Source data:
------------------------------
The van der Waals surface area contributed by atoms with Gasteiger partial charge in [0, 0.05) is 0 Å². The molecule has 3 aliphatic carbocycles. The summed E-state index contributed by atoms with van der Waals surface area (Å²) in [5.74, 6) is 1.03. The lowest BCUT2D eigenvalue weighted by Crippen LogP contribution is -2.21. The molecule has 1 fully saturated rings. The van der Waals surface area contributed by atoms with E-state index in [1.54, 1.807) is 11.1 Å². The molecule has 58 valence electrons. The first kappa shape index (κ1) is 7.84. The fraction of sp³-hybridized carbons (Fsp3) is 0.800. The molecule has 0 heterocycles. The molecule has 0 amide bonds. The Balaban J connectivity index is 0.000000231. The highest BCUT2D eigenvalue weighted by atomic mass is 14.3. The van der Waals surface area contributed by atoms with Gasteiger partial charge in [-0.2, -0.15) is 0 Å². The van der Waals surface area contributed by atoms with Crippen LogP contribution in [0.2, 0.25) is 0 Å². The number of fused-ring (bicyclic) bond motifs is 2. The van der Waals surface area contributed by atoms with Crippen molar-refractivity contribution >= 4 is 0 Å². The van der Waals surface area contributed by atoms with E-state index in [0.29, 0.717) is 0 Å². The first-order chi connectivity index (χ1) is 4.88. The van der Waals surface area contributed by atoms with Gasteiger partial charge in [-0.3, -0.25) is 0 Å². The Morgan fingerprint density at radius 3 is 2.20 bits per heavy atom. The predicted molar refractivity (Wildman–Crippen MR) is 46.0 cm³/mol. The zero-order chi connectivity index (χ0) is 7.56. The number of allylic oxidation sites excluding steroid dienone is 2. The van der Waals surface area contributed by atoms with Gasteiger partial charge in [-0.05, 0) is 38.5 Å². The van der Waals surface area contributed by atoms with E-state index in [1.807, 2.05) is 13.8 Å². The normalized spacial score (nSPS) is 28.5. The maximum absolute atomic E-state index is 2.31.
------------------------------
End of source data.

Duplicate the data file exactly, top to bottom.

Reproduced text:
The van der Waals surface area contributed by atoms with Gasteiger partial charge in [0, 0.05) is 0 Å². The molecule has 3 aliphatic carbocycles. The summed E-state index contributed by atoms with van der Waals surface area (Å²) in [5.74, 6) is 1.03. The lowest BCUT2D eigenvalue weighted by Crippen LogP contribution is -2.21. The molecule has 1 fully saturated rings. The van der Waals surface area contributed by atoms with E-state index in [1.54, 1.807) is 11.1 Å². The molecule has 58 valence electrons. The first kappa shape index (κ1) is 7.84. The fraction of sp³-hybridized carbons (Fsp3) is 0.800. The molecule has 0 heterocycles. The molecule has 0 amide bonds. The Balaban J connectivity index is 0.000000231. The highest BCUT2D eigenvalue weighted by atomic mass is 14.3. The van der Waals surface area contributed by atoms with Gasteiger partial charge in [-0.2, -0.15) is 0 Å². The van der Waals surface area contributed by atoms with Crippen LogP contribution in [0.2, 0.25) is 0 Å². The number of fused-ring (bicyclic) bond motifs is 2. The van der Waals surface area contributed by atoms with Crippen molar-refractivity contribution >= 4 is 0 Å². The van der Waals surface area contributed by atoms with E-state index in [0.29, 0.717) is 0 Å². The first-order chi connectivity index (χ1) is 4.88. The van der Waals surface area contributed by atoms with Gasteiger partial charge in [-0.3, -0.25) is 0 Å². The Morgan fingerprint density at radius 3 is 2.20 bits per heavy atom. The predicted molar refractivity (Wildman–Crippen MR) is 46.0 cm³/mol. The zero-order chi connectivity index (χ0) is 7.56. The number of allylic oxidation sites excluding steroid dienone is 2. The van der Waals surface area contributed by atoms with Gasteiger partial charge in [-0.05, 0) is 38.5 Å². The van der Waals surface area contributed by atoms with E-state index in [1.807, 2.05) is 13.8 Å². The normalized spacial score (nSPS) is 28.5. The maximum absolute atomic E-state index is 2.31.